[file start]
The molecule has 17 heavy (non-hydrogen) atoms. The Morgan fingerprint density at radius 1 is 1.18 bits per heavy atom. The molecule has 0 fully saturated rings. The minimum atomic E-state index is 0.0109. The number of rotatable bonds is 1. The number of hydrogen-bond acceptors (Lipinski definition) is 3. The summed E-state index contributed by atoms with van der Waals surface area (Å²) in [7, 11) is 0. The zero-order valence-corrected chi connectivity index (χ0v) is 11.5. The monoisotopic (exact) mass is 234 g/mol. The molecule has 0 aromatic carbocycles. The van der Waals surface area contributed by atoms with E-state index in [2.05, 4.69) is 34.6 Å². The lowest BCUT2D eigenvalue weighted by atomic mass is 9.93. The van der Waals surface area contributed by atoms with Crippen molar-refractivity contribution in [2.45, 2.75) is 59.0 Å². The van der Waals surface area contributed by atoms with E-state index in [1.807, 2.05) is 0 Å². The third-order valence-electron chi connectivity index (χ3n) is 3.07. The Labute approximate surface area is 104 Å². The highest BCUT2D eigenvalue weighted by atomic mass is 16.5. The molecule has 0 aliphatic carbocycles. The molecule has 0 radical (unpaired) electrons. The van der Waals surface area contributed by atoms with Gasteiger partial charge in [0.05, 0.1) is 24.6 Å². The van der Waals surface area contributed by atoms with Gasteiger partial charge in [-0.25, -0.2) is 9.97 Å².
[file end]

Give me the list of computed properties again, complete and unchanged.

The molecule has 17 heavy (non-hydrogen) atoms. The Morgan fingerprint density at radius 1 is 1.18 bits per heavy atom. The molecule has 0 fully saturated rings. The minimum atomic E-state index is 0.0109. The number of rotatable bonds is 1. The number of hydrogen-bond acceptors (Lipinski definition) is 3. The summed E-state index contributed by atoms with van der Waals surface area (Å²) in [7, 11) is 0. The zero-order valence-corrected chi connectivity index (χ0v) is 11.5. The monoisotopic (exact) mass is 234 g/mol. The molecule has 0 aromatic carbocycles. The van der Waals surface area contributed by atoms with E-state index in [2.05, 4.69) is 34.6 Å². The lowest BCUT2D eigenvalue weighted by atomic mass is 9.93. The van der Waals surface area contributed by atoms with Crippen molar-refractivity contribution in [2.45, 2.75) is 59.0 Å². The van der Waals surface area contributed by atoms with E-state index in [1.807, 2.05) is 0 Å². The third-order valence-electron chi connectivity index (χ3n) is 3.07. The Labute approximate surface area is 104 Å². The highest BCUT2D eigenvalue weighted by atomic mass is 16.5. The molecule has 0 aliphatic carbocycles. The molecule has 0 radical (unpaired) electrons. The van der Waals surface area contributed by atoms with Gasteiger partial charge in [0.05, 0.1) is 24.6 Å². The van der Waals surface area contributed by atoms with Gasteiger partial charge in [-0.25, -0.2) is 9.97 Å².